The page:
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Thread: Thermometers

  1. #1

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    Thermometers

    I'm in the process of finding a good darkroom thermometer. I've read of the kodak process thermometers, and even managed to find a type 3 for under $40 (to my intense displeasure, it came to me broken). Now it seems these thermometers are all but impossible to find inexpensively; the one I'm watching on ebay is up to $150. Are there any cheaper alternatives with comparable precision and accuracy?

  2. #2

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    Maybe a Weston? I had two of them, gave one away and broke the other, and since then it has been one Mickey Mouse device after another. Just been too lazy to go find another, but it is what I would recommend.

  3. #3
    jmcd's Avatar
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    I think real precision is difficult to come by and also difficult to verify. So, I settle for close, and rely on the fact that the thermometer is consistent (black and white, here.)

    I have another back-up thermometer, and it is off by 2 degrees F. So if my main one breaks, I can call the back-up into service, taking into account the 2 degree discrepancy.

    My main thermometer is a Paterson, about $25, and I find it easy to read.

  4. #4

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    Quote Originally Posted by jmcd View Post
    I think real precision is difficult to come by and also difficult to verify. So, I settle for close, and rely on the fact that the thermometer is consistent (black and white, here.)

    I have another back-up thermometer, and it is off by 2 degrees F. So if my main one breaks, I can call the back-up into service, taking into account the 2 degree discrepancy.

    My main thermometer is a Paterson, about $25, and I find it easy to read.
    At the moment I'm working with the same situation; my thermometer is off by a few degrees. I'm looking for a very precise one for color work and the like.

  5. #5
    BetterSense's Avatar
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    You can buy lab thermometers at places including Amazon. Prepare to spend >$100.

    My $15 digital cooking thermometers work fine for me, but if I wanted more precision I would buy a PT100 and rig it up with a microcontroller.
    f/22 and be there.

  6. #6
    Nicholas Lindan's Avatar
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    For color work you can use a digital fever thermometer, they are cheap and guaranteed accurate at temperatures around 100F. You can also use 'water bath' thermometers that have an expanded 30-40C scale. I find cooking thermometers to be accurate to 0.2F. For B&W work accuracy isn't all that important, but repeatability is. Unless the column has separated, any liquid thermometer will be up to the requirements imposed by photography. 'Weston' style dial thermometers need to be checked periodically: they are often either adjustable or broken and the stem can be rotated with respect to the dial, changing the reading.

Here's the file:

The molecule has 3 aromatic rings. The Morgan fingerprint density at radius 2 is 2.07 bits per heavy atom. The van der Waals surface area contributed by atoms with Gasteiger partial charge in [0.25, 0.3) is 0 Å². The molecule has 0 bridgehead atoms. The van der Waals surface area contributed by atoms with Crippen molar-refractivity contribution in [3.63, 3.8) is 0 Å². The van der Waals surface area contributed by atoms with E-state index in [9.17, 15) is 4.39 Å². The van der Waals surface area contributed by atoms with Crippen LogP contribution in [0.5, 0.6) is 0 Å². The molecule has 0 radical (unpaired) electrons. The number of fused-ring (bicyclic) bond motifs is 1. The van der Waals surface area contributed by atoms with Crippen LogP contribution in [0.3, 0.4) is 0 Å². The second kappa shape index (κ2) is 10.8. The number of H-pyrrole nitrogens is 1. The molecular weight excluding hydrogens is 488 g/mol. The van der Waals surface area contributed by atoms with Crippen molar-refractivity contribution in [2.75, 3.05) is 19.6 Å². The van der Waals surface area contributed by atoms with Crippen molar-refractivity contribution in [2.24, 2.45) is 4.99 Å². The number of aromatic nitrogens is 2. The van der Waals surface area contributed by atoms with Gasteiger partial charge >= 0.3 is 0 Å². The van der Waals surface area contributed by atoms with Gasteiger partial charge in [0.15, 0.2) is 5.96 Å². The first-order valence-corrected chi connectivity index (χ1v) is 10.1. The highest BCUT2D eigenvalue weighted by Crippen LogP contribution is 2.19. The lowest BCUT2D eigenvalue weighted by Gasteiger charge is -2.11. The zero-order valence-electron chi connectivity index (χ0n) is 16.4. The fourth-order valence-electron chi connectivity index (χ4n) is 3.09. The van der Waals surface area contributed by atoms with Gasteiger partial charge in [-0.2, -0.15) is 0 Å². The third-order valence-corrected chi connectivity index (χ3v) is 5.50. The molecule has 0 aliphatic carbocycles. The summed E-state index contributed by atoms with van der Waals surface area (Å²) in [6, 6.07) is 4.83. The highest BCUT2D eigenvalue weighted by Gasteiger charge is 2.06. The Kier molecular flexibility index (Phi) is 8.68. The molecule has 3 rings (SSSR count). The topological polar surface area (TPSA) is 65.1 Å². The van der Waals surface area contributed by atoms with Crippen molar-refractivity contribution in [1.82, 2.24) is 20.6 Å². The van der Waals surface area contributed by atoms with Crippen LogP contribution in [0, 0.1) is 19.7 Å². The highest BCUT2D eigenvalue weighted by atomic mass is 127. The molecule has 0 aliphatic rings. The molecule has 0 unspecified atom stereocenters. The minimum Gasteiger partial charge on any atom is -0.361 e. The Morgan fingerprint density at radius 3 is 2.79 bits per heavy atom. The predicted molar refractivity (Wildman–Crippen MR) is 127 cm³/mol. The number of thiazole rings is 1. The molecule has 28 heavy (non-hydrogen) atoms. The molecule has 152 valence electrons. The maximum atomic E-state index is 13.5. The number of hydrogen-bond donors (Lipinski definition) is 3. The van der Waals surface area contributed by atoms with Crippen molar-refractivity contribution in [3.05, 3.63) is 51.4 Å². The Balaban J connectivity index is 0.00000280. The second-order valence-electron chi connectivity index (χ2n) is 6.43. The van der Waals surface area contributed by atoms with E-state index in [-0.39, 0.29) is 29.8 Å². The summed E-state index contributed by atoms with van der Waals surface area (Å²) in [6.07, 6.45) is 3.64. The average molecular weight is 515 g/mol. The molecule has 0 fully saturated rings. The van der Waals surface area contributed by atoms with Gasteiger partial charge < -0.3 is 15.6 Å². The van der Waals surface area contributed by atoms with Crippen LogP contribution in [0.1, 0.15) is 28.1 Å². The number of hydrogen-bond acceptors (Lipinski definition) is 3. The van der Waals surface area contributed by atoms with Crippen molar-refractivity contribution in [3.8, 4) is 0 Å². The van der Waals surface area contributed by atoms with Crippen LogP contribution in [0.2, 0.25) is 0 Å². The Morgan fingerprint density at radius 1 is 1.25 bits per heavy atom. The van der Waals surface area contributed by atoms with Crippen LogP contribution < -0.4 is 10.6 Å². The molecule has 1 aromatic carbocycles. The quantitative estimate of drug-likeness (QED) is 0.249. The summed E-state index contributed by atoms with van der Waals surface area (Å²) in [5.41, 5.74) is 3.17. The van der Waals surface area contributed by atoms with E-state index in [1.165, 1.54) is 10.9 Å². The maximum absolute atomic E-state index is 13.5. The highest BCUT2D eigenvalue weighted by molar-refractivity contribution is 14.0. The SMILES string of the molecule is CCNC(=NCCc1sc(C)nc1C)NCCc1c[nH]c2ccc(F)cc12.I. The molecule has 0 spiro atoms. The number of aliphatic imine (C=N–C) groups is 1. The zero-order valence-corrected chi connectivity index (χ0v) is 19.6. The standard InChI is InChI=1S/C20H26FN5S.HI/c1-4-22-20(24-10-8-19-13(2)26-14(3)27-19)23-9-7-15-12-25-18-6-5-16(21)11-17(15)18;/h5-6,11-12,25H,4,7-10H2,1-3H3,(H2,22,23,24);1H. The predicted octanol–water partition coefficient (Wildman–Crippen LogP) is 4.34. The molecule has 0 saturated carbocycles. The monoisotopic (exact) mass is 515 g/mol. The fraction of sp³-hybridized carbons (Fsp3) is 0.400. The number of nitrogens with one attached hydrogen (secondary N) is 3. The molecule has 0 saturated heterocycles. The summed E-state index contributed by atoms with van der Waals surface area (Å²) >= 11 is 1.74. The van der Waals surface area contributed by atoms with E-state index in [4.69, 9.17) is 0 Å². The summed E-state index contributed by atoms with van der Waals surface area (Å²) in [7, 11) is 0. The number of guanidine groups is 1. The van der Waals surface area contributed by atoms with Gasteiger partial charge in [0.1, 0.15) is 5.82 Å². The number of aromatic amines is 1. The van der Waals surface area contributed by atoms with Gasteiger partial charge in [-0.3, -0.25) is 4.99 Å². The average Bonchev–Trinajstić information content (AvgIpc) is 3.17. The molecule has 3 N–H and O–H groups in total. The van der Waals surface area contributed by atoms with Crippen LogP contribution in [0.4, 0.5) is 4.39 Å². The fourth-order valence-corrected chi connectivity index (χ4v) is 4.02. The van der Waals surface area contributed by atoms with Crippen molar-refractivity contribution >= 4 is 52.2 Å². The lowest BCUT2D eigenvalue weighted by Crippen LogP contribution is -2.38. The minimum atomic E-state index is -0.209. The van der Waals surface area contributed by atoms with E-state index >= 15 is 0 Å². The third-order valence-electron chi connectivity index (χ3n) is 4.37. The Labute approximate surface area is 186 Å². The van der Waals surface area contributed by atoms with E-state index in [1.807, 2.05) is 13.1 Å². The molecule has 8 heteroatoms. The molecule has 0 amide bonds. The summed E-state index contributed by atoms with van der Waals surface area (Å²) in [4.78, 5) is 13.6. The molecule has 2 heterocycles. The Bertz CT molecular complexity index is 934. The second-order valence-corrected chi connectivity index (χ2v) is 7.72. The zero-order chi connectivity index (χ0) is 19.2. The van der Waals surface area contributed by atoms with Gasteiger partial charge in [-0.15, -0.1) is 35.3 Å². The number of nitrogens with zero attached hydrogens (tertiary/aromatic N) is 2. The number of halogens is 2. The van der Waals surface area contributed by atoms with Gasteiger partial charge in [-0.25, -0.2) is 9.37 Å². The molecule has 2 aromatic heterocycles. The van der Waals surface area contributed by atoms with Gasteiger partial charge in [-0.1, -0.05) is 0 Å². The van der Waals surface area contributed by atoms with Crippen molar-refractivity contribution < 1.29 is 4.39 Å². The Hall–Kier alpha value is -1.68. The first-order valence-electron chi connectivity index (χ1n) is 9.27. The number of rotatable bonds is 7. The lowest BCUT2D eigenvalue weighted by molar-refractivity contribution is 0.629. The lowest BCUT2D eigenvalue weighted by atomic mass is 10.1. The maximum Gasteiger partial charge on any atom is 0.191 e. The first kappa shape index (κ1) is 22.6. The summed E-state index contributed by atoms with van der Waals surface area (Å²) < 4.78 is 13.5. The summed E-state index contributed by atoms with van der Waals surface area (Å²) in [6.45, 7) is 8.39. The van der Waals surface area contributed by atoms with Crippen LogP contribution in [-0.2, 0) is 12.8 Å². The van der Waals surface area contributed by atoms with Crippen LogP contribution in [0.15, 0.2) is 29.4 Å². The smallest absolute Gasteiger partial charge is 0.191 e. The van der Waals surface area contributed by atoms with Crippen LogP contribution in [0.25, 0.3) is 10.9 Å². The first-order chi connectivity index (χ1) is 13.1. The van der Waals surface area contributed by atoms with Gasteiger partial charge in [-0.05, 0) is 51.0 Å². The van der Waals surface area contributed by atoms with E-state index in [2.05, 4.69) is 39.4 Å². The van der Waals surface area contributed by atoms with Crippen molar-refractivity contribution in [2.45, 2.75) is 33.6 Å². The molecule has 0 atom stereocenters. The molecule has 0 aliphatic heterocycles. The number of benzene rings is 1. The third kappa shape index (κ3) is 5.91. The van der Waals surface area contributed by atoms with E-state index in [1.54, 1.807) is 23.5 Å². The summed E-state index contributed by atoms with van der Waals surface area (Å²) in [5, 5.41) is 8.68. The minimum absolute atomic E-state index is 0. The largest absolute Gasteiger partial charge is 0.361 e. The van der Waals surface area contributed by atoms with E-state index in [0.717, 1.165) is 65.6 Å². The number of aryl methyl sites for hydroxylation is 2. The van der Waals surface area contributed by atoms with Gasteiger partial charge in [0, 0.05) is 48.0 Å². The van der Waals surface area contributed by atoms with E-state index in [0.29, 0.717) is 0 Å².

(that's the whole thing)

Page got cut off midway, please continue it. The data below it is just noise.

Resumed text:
Simply sticking a thermometer into a beaker of water won't tell you the temperature accurately - but this has nothing to do with the thermometer. Technique is critical to accurate temperature measurement. Some thermometers go to the extent of expecting a certain immersion depth and a certain air temperature.

    The old adage about clocks applies to thermometers: the man with two thermometers never knows the temperature.
    DARKROOM AUTOMATION
    f-Stop Timers - Enlarging Meters
    http://www.darkroomautomation.com/da-main.htm

  7. #7
    Reinhold's Avatar
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    Here's a recent thread on digital thermometers...

    http://www.apug.org/forums/forum37/7...rmometers.html

    Reinhold

    www.classicBWphoto.com

  8. #8
    Photo Engineer's Avatar
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    A man who owns one thermometer knows the temperature, but if he owns more than one............

    Anyhow, the best Kodak thermometer is the one in a metal case. I have two and they run in the $120 range.

    PE

  9. #9
    markbarendt's Avatar
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    Consistency is what's really important.
    Mark Barendt, Ignacio, CO

    "We do not see things the way they are. We see things the way we are." Anaïs Nin

  10. #10
    Anscojohn's Avatar
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    Quote Originally Posted by BetterSense View Post
    You can buy lab thermometers at places including Amazon. Prepare to spend >$100.

    My $15 digital cooking thermometers work fine for me, but if I wanted more precision I would buy a PT100 and rig it up with a microcontroller.
    **********
    I bought several Taiwanese Celsius mercury lab thermometers in cardboard tubes in a close-out sale at a science supply house when mercury became a no-no.. The three I have tested are all dead on. I use two of them to check my Paterson which I use to calibrate my Weston dial thermometers.
    They are not the most convenient dudes around--they are about 24 inches long. Anyone wishing one drop a pm. Maybe 20 bucks, plus UPS shipping would cover my cost.
    John, Mount Vernon, Virginia USA

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